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Water levels in the world's rivers and oceans rose 18% over a 13-year period ending in 2006, due in part to melting polar ice sheets, according to a scientific analysis by the University of California, Irvine. The so-called water-cycle acceleration could result in more water availability, but it will likely lead to more extreme wet and dry climates around the world, a sign of global warming, the study's lead author said. The Orange County Register (Calif.)
Updated: 12:00 p.m.
Warming sign: harder rain, higher rivers
Rainfall is intensifying, rivers are rising and water flow into the ocean is increasing rapidly, a new UC Irvinestudy shows -- a possible "warning sign" of higher sea levels and global warming.
Satellite and surface measurements over 13 years revealed an 18 percent increase in the flow of water from rivers and melting polar ice sheets into the world's oceans, according to the study, likely one of the first of its kind, to be published this week in the Proceedings of the National Academy of Sciences.
"Those are all key indications of what we call water-cycle acceleration," said Jay Famiglietti, aUC Irvine Earth System Science professor and lead investigator on the study. "That is a very important and anticipated outcome of climate change."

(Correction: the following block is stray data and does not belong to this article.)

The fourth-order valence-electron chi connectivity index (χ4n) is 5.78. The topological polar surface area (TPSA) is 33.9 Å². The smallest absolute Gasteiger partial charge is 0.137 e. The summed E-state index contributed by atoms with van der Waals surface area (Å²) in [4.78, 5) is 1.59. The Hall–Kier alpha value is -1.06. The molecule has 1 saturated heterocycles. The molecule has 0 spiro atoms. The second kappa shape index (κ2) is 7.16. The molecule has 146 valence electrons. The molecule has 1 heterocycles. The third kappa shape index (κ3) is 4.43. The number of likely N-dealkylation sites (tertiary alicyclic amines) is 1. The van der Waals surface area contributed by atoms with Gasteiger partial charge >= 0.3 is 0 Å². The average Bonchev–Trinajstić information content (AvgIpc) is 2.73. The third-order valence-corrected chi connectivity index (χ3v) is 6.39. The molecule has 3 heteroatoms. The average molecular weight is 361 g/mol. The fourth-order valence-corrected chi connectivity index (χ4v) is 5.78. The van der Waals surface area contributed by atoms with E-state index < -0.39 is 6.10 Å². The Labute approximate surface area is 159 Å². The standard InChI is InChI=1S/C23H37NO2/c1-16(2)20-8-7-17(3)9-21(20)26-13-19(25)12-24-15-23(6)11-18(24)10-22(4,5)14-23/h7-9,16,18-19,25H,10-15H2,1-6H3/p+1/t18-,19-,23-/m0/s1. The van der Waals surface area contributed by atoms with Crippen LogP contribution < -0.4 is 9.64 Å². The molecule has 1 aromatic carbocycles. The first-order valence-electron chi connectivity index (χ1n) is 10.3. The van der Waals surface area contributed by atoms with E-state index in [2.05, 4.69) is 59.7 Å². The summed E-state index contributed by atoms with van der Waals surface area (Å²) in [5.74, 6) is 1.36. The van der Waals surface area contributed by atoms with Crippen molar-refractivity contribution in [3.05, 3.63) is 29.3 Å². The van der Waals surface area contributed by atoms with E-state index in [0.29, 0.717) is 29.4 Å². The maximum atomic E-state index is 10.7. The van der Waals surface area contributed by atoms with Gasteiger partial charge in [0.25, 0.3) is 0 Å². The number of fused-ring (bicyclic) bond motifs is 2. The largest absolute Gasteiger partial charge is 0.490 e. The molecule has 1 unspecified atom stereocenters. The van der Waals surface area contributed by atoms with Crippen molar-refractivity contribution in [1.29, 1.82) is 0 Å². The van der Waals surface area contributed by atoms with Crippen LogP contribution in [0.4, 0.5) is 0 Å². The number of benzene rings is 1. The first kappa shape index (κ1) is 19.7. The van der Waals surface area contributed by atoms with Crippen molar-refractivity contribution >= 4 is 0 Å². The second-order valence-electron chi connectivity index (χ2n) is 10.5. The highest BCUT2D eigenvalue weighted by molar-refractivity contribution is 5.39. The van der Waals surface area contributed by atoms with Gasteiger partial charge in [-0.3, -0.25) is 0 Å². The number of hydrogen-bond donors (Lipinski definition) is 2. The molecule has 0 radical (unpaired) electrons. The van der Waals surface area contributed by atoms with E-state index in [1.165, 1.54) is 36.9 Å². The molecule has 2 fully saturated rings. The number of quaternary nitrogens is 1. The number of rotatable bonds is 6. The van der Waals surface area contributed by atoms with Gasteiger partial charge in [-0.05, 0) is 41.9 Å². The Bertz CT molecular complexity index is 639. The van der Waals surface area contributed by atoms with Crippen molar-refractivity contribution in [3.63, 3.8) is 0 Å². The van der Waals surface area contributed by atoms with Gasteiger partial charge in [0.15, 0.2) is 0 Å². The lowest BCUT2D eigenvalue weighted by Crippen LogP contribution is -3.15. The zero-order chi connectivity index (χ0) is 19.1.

Planetary warming includes higher ocean temperatures, which increase evaporation; higher air temperatures drive more evaporation as well, Famiglietti said.
That means more fuel for monsoons, hurricanes and storms over land.
"You're talking a lot more energy transfer between the surface and the atmosphere," he said. "We're expecting much more energetic storms, and that translates into the potential for more extreme events."
During the study period ending in 2006, the scientists saw an average 1.5 percent increase in water flows per year. They relied largely on radar data from NASA satellites, instead of computer models, to calculate the flows.
And while 13 years is probably too short a time frame to remove any doubt, the consistent trend of higher flows leaped out at the researchers.
"Although there are a lot of ups and downs in the data sets, the trends are all the same," Famiglietti said.
Such changes might sound potentially beneficial -- more water, more water availability. But if the water cyle is growing more extreme, that likely means extremes in both wet and dry climates around the world -- catastrophic flooding in some places, intensifying drought in others.
No single storm or weather event can be directly linked to global warming, which is measured in averages over decades. But recent catastrophic flooding in Pakistan is a powerful example of what may be ahead if the trend-line continues.
"We always need more data, but we don't want to stick our head in the sand," Famiglietti said. "This is an early warning, a glimpse of the future."